What a great day to see what a Canadian writer had to say on the topic of indexes. Stephen Leacock, our great humourist, loved to have fun with people’s (and his own) follies and foolishness. If you haven’t taken the time to read Sunshine Sketches of a Little Town, now is the summer to sit and smile.
In My Remarkable Uncle and Other Sketches, he introduces the topic of indexes: the perfect Index. Does the topic seem a bit dry for a lazy summer day? It isn’t when Leacock tackles it.
Chuckle as you read about cross-references, circular references, depth of indexing, etc. It’s as enjoyable a read as one would want on a hot Canadian holiday.
Punctuation matters – and not solely to teachers and editors. Punctuation marks are the signposts to help the reader navigate the text. The reader makes meaning, knowing when to pause, stop, and get excited. The reader can determine who owns what and which words are direct quotations.
But when punctuation is misused, the reader may becomes distracted by the signposts and lose the real meaning. What is one to make of this observation: “Last week John went to see his parents, Atom Egoyan and Jann Arden.”
Is John really the son of these artists? An additional comma would clear up the problem and show that John had visited three people last week.
Beyond creating confusion and providing chuckles, though, punctuation errors can prove costly. Businesses can lose millions of dollars if a comma is not placed just right. Take a look at the Blog Herald to see just how expensive a misplaced comma can be.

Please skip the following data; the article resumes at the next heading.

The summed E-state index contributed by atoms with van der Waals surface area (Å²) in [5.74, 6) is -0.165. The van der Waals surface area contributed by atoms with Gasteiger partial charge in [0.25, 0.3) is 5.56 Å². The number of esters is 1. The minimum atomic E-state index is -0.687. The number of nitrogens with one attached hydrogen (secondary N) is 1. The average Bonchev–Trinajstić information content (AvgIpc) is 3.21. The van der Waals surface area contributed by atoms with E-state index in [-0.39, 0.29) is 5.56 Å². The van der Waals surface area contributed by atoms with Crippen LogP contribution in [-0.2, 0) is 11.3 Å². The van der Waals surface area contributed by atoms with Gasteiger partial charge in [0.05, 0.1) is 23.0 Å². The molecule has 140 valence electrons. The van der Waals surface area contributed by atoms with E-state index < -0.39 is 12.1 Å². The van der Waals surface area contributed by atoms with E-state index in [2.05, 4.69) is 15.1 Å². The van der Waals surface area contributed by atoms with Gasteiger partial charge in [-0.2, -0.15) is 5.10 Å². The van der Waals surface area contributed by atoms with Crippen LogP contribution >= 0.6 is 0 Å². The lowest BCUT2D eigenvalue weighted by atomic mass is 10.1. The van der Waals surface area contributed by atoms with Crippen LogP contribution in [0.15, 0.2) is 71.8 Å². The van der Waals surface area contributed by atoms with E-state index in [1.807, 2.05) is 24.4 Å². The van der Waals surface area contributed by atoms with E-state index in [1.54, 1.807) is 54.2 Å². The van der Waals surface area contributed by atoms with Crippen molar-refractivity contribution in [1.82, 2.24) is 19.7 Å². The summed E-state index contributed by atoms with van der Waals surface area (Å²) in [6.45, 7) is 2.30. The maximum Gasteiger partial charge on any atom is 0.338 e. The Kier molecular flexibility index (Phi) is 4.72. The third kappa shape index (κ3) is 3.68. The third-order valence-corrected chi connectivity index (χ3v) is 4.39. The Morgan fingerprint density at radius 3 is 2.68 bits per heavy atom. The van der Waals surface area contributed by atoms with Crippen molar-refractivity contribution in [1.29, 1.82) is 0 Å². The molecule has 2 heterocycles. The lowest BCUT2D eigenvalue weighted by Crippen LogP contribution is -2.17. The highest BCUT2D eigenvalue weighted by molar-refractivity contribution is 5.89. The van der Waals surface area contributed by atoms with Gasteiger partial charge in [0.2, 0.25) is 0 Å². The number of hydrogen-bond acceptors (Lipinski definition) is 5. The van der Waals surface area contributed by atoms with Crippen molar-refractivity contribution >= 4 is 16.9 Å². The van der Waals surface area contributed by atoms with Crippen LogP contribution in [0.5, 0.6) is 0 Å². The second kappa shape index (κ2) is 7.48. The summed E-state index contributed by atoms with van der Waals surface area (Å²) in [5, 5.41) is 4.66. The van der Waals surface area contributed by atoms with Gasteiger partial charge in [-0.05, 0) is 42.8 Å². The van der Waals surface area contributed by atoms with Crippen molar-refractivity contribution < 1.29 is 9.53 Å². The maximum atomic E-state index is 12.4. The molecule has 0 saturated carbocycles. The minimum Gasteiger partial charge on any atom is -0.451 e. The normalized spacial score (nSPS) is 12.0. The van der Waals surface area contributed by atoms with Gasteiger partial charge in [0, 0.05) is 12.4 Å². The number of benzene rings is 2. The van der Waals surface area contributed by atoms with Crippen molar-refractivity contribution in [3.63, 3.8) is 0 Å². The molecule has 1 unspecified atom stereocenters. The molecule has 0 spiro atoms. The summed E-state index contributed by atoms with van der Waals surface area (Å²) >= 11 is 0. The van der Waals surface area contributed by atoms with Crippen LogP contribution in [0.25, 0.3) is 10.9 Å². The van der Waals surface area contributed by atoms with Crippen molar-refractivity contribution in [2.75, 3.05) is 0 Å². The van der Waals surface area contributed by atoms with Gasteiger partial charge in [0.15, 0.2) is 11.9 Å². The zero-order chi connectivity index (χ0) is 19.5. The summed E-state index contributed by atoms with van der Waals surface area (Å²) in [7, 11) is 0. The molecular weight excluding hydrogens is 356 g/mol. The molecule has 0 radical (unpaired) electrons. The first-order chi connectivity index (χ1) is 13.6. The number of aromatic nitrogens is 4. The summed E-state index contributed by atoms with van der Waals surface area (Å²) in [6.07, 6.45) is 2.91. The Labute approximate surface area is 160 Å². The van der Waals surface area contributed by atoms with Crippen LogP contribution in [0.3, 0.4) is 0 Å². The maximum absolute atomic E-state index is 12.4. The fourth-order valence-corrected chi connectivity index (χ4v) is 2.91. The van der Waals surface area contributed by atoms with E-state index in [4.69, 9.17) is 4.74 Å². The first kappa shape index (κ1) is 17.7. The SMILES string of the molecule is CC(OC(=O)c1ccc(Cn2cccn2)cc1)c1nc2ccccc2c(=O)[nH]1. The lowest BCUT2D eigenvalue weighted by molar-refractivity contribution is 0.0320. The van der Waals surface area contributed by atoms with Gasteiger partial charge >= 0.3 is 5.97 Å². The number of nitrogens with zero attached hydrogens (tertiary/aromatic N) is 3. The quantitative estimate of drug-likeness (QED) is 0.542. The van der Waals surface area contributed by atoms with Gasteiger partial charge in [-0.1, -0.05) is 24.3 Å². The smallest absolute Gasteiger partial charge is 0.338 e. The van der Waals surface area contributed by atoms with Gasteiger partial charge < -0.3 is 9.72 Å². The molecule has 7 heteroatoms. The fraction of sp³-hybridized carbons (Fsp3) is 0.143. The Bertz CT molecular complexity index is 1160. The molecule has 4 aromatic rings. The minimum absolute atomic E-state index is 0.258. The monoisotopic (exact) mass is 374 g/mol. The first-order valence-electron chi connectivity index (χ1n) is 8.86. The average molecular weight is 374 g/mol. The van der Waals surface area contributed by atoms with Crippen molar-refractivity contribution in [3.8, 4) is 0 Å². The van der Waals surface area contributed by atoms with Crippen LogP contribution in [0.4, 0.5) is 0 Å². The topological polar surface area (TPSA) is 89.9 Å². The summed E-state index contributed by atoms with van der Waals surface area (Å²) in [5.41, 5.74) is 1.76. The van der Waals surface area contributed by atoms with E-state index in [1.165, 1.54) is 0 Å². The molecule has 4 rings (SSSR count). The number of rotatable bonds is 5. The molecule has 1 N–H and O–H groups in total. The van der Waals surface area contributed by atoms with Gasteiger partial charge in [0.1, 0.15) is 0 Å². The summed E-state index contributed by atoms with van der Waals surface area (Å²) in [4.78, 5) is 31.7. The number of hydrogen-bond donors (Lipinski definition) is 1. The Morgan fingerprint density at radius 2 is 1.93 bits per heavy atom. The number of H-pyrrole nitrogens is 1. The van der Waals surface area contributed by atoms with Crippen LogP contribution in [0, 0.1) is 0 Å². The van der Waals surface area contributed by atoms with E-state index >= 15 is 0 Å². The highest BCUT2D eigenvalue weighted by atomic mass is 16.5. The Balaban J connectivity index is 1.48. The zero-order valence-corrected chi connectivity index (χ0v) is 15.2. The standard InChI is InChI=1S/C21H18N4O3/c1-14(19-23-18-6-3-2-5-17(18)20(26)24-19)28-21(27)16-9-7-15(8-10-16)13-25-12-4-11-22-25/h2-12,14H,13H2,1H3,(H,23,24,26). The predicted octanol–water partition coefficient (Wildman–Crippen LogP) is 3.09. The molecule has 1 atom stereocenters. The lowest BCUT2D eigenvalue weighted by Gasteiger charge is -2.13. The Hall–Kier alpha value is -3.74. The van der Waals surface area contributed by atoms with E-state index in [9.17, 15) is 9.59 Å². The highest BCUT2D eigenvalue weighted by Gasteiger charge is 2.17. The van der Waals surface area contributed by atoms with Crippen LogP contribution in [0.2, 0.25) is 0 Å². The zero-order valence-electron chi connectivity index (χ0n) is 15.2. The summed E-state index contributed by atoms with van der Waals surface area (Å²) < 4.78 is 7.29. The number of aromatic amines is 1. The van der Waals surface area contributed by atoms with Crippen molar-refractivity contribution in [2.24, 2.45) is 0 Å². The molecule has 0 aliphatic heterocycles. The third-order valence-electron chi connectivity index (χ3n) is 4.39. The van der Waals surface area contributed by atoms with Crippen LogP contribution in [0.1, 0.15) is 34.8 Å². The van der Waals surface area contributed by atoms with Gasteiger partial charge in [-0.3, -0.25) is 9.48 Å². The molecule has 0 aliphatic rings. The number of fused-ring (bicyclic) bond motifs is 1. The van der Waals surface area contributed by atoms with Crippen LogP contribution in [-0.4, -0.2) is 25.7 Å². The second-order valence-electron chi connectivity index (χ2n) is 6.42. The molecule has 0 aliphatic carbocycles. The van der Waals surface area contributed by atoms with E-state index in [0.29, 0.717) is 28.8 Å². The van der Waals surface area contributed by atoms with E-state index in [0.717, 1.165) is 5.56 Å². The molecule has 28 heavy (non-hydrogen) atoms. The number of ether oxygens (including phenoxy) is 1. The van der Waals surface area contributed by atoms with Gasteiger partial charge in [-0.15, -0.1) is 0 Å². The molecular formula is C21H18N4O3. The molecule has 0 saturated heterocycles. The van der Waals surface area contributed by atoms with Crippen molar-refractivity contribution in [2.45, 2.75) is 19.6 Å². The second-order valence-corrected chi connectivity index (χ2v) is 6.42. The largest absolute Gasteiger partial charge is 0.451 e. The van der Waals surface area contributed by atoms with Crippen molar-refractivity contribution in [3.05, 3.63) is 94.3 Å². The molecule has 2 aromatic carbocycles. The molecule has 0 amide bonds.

The Institute of Certified Indexers (ICI) has announced the ICI Award for Best New Indexer.
Information about the contest as well as the submission form are available at the ICI site.
There is a submission fee, and the deadline for entering the contest is July 31, 2014.
What an opportunity for someone who has taken an indexing course between January 1, 2009 and January 1, 2014! Winning and gaining the accompanying recognition could really help a novice indexer build a client base.
Check it out!
This column in Publisher’s Weekly, pretty much sums up the reason we exist at Leewords. If you’re wondering about the need for an editor, read this, then give us a call.
Once upon a time, in the world before the internet, a good writer would equip herself with a copy of Strunk and White’s Elements of Style, and a copy of the New York Times Style Guide. Today life is easier for students with a wealth of on-line writing resources. Here’s a little gem of a handout from the Writing Centre at the University of North Carolina, complete with a built-in test for students. Follow the link and if you wish there’s a PDF version built into the link.